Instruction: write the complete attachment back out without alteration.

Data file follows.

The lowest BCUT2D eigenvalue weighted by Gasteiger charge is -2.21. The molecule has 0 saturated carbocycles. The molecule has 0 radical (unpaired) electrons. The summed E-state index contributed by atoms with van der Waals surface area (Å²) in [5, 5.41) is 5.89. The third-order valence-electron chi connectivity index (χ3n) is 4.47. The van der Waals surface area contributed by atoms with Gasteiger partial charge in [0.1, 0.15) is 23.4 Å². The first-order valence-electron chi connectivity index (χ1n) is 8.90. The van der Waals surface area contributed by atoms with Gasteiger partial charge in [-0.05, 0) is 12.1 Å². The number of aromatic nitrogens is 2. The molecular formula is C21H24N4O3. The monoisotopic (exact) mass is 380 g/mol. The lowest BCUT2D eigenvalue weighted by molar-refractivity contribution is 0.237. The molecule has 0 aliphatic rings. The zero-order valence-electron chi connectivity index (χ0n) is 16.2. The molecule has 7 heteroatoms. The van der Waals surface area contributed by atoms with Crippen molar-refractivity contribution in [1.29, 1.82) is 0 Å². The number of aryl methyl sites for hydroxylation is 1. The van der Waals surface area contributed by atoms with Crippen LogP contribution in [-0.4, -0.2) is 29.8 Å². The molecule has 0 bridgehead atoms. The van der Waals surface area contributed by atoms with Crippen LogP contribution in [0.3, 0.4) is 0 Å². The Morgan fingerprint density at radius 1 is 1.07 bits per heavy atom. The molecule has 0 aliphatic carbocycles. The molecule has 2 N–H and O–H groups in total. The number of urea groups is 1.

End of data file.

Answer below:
The lowest BCUT2D eigenvalue weighted by Gasteiger charge is -2.21. The molecule has 0 saturated carbocycles. The molecule has 0 radical (unpaired) electrons. The summed E-state index contributed by atoms with van der Waals surface area (Å²) in [5, 5.41) is 5.89. The third-order valence-electron chi connectivity index (χ3n) is 4.47. The van der Waals surface area contributed by atoms with Gasteiger partial charge in [0.1, 0.15) is 23.4 Å². The first-order valence-electron chi connectivity index (χ1n) is 8.90. The van der Waals surface area contributed by atoms with Gasteiger partial charge in [-0.05, 0) is 12.1 Å². The number of aromatic nitrogens is 2. The molecular formula is C21H24N4O3. The monoisotopic (exact) mass is 380 g/mol. The lowest BCUT2D eigenvalue weighted by molar-refractivity contribution is 0.237. The molecule has 0 aliphatic rings. The zero-order valence-electron chi connectivity index (χ0n) is 16.2. The molecule has 7 heteroatoms. The van der Waals surface area contributed by atoms with Crippen molar-refractivity contribution in [1.29, 1.82) is 0 Å². The number of aryl methyl sites for hydroxylation is 1. The van der Waals surface area contributed by atoms with Crippen LogP contribution in [-0.4, -0.2) is 29.8 Å². The molecule has 0 bridgehead atoms. The van der Waals surface area contributed by atoms with Crippen LogP contribution in [0.3, 0.4) is 0 Å². The Morgan fingerprint density at radius 1 is 1.07 bits per heavy atom. The molecule has 0 aliphatic carbocycles. The molecule has 2 N–H and O–H groups in total. The number of urea groups is 1.